Blog: Meet Superposition creator Chanje Kunda

We had a chat with poet, playwright and pole dancer Chanje Kunda about her new show Superposition - where erotic dance and science combine in the search for the laws of attraction & the Meaning of Life

Themes in the show include quantum physics, existentialism and pole-dancing – what inspired you to combine these into one show?

I enjoy reading books about the laws of attraction like The Secret which looks at how we can use the laws of attraction to create the life of our dreams. I wanted to find out what the real laws of attraction were so I decided to interview a particle physicist, a philosopher and also attend a lap dancing course, as each would provide their own take on the subject.

What did your research look like for the show?

My research included interviewing a physics research fellow from UCL in London, a particle physicist, and a professor of philosophy at Manchester University. I also did extensive reading on the subject. This taught me a lot, including how we are made of the same elements as celestial bodies, and that we have a universe of particles within us.

I attended a lap dancing course by the Live Art Development Agency at the Fierce Festival in Birmingham, took pole dancing lessons, and interviewed a tantra expert. All of this was so much fun (and great for fitness!) and taught me a lot about body confidence. I learnt that if you believe that you are incredible, you will be. Attractiveness is to do with self belief; self love and confidence are very important aspects of these forms and are more crucial than physical elements of the practice.

What does the show tell us about modern-day feminism?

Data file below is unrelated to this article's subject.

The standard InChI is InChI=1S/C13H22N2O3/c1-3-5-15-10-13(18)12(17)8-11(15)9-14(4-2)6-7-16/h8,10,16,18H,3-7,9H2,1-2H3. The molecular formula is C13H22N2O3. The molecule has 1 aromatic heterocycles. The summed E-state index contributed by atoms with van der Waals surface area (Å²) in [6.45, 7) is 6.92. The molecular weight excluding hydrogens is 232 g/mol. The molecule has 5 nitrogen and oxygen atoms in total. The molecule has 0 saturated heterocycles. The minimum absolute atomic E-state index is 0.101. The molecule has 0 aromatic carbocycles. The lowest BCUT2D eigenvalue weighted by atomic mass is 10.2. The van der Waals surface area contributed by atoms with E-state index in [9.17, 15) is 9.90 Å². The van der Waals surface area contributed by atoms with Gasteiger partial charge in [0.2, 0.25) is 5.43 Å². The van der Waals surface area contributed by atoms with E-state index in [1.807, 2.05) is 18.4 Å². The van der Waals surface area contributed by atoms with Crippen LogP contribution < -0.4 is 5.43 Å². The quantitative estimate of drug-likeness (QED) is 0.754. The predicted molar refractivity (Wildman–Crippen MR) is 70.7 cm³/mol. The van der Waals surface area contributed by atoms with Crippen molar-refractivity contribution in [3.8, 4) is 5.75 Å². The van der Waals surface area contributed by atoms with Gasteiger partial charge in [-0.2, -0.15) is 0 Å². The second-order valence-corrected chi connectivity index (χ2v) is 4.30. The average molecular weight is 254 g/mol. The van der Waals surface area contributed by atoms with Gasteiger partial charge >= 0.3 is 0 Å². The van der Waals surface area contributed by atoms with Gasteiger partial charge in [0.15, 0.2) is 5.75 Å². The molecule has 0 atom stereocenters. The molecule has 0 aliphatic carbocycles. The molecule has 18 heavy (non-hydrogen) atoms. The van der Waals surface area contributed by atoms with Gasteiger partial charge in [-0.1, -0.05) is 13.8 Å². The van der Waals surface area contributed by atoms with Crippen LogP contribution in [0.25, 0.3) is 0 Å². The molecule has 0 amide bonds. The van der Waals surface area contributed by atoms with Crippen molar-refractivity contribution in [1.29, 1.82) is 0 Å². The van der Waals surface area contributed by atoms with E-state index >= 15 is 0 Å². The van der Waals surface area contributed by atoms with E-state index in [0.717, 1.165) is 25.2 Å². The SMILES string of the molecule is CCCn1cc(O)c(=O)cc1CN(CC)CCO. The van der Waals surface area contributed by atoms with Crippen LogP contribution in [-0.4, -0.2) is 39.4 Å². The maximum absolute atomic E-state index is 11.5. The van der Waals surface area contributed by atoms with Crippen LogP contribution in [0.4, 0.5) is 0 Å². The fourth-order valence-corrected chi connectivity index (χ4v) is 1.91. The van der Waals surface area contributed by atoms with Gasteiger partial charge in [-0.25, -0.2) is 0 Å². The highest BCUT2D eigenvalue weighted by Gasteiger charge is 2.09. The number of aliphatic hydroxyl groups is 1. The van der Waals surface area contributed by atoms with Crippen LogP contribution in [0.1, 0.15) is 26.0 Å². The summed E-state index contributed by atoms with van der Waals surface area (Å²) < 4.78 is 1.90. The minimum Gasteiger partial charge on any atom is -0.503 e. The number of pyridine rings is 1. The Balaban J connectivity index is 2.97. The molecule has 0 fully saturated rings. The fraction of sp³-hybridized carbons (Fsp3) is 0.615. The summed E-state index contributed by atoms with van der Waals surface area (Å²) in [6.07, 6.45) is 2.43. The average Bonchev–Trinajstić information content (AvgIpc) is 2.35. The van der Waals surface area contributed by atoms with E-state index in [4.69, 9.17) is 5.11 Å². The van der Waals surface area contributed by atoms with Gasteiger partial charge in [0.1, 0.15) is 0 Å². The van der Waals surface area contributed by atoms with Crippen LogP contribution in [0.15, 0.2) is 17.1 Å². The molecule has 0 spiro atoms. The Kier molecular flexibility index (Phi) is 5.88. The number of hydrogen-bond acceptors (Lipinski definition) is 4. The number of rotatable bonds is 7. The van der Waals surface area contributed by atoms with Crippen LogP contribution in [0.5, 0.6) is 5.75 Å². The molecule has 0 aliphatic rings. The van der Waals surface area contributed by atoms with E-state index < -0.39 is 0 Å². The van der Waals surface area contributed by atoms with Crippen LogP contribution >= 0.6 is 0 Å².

That we have a plethora of opportunities that exists beyond our boredom, and life for us is a sea of unending possibilities. We should enjoy and celebrate our womanhood, our sensuality and our dreams. It is important to take back ownership of every aspect of ourselves, including our erotic selves, which is a part of our divinity.

What has been the biggest challenge in making the show?

I think the biggest challenge was marrying the different subject elements, but actually I found that this was a beautiful challenge that yielded great results. I had to find ways to make the science and the sexiness fit together, and used a variety of devices to do this.

You’re well known for performance poetry – how did you get in to this?

I was working as a performance poet so I was used to being on stage. My ambitions evolved into combining poetic text with performance art and dance. I really wanted to use my body and my mind to explore life and the universe. This has been a golden opportunity!

What do you hope audiences will take away from the show?

I hope audiences will grasp this concept:

You cannot say to a wave in the ocean, you are not the ocean, you are just a a wave. Collectively, each wave makes up the ocean. Each wave is the ocean. similarly, each one of us is the universe. The universe is a term for all that is. Don't ask the universe, you are universe, as much as the ocean of stars in our galaxy. Our bodies are celestial bodies.


In a world where appearances, size and bodies are constantly scrutinised, where women's eroticism is commodified and cheapened, Superposition challenges perceptions and searches for new ways to celebrate the female body.

Thu 9 & Fri 10 Nov
Book now >>


Thu 9 & Fri 10 Nov

Book now >>